A LITTLE bit of work right now can save a lot of money, trouble and even a life later on.
That is the message from authorities who want people to be prepared as Queensland moves into storm season.
State Emergency Services local controller Janet Scott said the SES, other emergency services and the Sunshine Coast Council were trying to get the message across to people to be prepared but many were very complacent about storms.
"If people do a bit of work around the home before storm season, it can prevent a lot of damage and pain in the long run," Mrs Scott said.
Mayor Mark Jamieson, speaking at the opening of a new Nambour SES depot at Woombye during Get Ready week, said newcomers to the region who were not used to summer thunderstorms particularly needed to heed warnings and think ahead.
"Make sure you've got a supply of water, torches, batteries, dried food. If you've got to survive for a couple of days without electricity, what would you need to have, and that would be a good start, and don't underestimated it won't happen to you," he said.
"It's happened to plenty of other people before who thought exactly the same way."
Mr Jamieson said newcomers to the region should not underestimate the need to be prepared.
"People need to always consider what might happen in the worst of circumstances and then be prepared for that, particularly people who have moved here in recent times and haven't endured a summer of storms and flooding and high winds and the like.
"Those people should take a bit of time to understand what could happen where they live and be prepared for it and don't get on the phone after it's happened seeking support from emergency services who are very thin on the ground invariably when times really busy."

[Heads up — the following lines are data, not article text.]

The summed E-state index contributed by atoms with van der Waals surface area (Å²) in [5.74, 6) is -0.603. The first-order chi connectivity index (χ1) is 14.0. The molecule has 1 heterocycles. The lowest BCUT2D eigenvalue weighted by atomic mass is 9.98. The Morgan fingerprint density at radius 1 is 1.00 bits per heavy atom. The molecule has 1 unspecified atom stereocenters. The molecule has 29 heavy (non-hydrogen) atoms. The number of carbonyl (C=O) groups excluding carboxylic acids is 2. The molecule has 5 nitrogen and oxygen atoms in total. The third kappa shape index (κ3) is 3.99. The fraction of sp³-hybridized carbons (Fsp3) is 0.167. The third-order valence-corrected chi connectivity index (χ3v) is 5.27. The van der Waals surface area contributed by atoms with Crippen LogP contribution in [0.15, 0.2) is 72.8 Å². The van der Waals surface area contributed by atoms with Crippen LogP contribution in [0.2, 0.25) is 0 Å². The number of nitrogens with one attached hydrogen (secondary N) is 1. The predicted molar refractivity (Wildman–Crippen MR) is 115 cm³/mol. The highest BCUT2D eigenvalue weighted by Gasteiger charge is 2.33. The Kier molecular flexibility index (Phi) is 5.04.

Mr Jamieson said investment in the new SES depot at Woombye was small in comparison to the value of what the SES delivered to the community during disasters or other emergencies.
The Nambour SES has been searching for a permanent home for about 20 years and has moved into a disused council depot on the Palmwoods-Woombye Rd, where the council will add to the existing storage sheds by building a training room for volunteers.
Ms Scott said the new location was stable, central, away from flooding, with easy access to the highway and could potentially allow SES volunteers to get to areas of need, particularly in communities surrounding Nambour, faster.
Get Ready trips from the RACQ:
1. Check roof, repair loose tiles, eaves, screws.
2. Clean gutters and downpipes so water can drain away.
3. Trim trees and overhanging branches.
4. Secure loose items.
5. Ensure your home, contents and car insurance is adequate and up-to-date.
6. Identify the strongest room in the house in case you need to take shelter.
7. Identify how to turn off mains supply for water, power and gas.
8. Purchase emergency essentials such as containers for drinking water and spare fuel, masking tape for windows, hessian bags and sand for sandbagging.
When severe weather warnings are issued:
1. Disconnect electrical appliances and external television and radio aerials.
2. Turn off electricity and gains main supplies.
3. Secure outdoor furniture and garden items.
4. Fill buckets and bath will clean water.
5. Close windows with shutters or use strong tape in criss-cross pattern and draw curtains.
6. Park vehicles under cover, away from trees, powerlines and waterways.
7. If you cannot access undercover shelter for your vehicles, security with firmly tied blankets to prevent hail damage.
8. Check all household members are safe and in the strongest room in the house.
9. Take your emergency kit with you.
10. Tune in and listen to your local radio station for updates.
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